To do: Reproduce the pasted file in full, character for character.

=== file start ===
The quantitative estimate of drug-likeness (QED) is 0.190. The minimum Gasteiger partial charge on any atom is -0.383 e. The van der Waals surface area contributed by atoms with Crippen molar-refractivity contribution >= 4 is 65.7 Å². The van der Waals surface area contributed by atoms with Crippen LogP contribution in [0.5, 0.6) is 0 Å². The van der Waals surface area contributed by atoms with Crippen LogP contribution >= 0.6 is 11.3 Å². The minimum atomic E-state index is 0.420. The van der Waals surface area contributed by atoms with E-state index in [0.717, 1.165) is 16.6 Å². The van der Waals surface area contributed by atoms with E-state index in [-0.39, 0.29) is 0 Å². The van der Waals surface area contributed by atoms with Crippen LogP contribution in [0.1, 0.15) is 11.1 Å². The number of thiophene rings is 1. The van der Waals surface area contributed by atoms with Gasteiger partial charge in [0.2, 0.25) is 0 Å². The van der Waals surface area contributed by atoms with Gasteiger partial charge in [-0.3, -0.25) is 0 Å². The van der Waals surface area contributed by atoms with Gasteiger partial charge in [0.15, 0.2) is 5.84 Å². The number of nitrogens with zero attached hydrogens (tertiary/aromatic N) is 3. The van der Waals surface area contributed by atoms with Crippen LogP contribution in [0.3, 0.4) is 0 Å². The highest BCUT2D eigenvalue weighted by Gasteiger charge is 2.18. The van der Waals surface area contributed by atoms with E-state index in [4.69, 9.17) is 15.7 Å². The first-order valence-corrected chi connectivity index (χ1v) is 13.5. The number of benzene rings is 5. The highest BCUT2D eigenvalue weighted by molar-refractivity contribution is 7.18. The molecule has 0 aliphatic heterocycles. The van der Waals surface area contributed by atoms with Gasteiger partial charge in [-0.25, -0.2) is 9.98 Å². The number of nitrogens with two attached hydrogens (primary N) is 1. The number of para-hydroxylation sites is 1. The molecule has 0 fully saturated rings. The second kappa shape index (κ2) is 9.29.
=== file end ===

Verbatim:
The quantitative estimate of drug-likeness (QED) is 0.190. The minimum Gasteiger partial charge on any atom is -0.383 e. The van der Waals surface area contributed by atoms with Crippen molar-refractivity contribution >= 4 is 65.7 Å². The van der Waals surface area contributed by atoms with Crippen LogP contribution in [0.5, 0.6) is 0 Å². The van der Waals surface area contributed by atoms with Crippen LogP contribution >= 0.6 is 11.3 Å². The minimum atomic E-state index is 0.420. The van der Waals surface area contributed by atoms with E-state index in [0.717, 1.165) is 16.6 Å². The van der Waals surface area contributed by atoms with E-state index in [-0.39, 0.29) is 0 Å². The van der Waals surface area contributed by atoms with Crippen LogP contribution in [0.1, 0.15) is 11.1 Å². The number of thiophene rings is 1. The van der Waals surface area contributed by atoms with Gasteiger partial charge in [0.2, 0.25) is 0 Å². The van der Waals surface area contributed by atoms with Gasteiger partial charge in [-0.3, -0.25) is 0 Å². The van der Waals surface area contributed by atoms with Gasteiger partial charge in [0.15, 0.2) is 5.84 Å². The number of nitrogens with zero attached hydrogens (tertiary/aromatic N) is 3. The van der Waals surface area contributed by atoms with Crippen LogP contribution in [0.3, 0.4) is 0 Å². The highest BCUT2D eigenvalue weighted by Gasteiger charge is 2.18. The van der Waals surface area contributed by atoms with E-state index in [4.69, 9.17) is 15.7 Å². The first-order valence-corrected chi connectivity index (χ1v) is 13.5. The number of benzene rings is 5. The highest BCUT2D eigenvalue weighted by molar-refractivity contribution is 7.18. The molecule has 0 aliphatic heterocycles. The van der Waals surface area contributed by atoms with Gasteiger partial charge in [-0.25, -0.2) is 9.98 Å². The number of nitrogens with two attached hydrogens (primary N) is 1. The number of para-hydroxylation sites is 1. The molecule has 0 fully saturated rings. The second kappa shape index (κ2) is 9.29.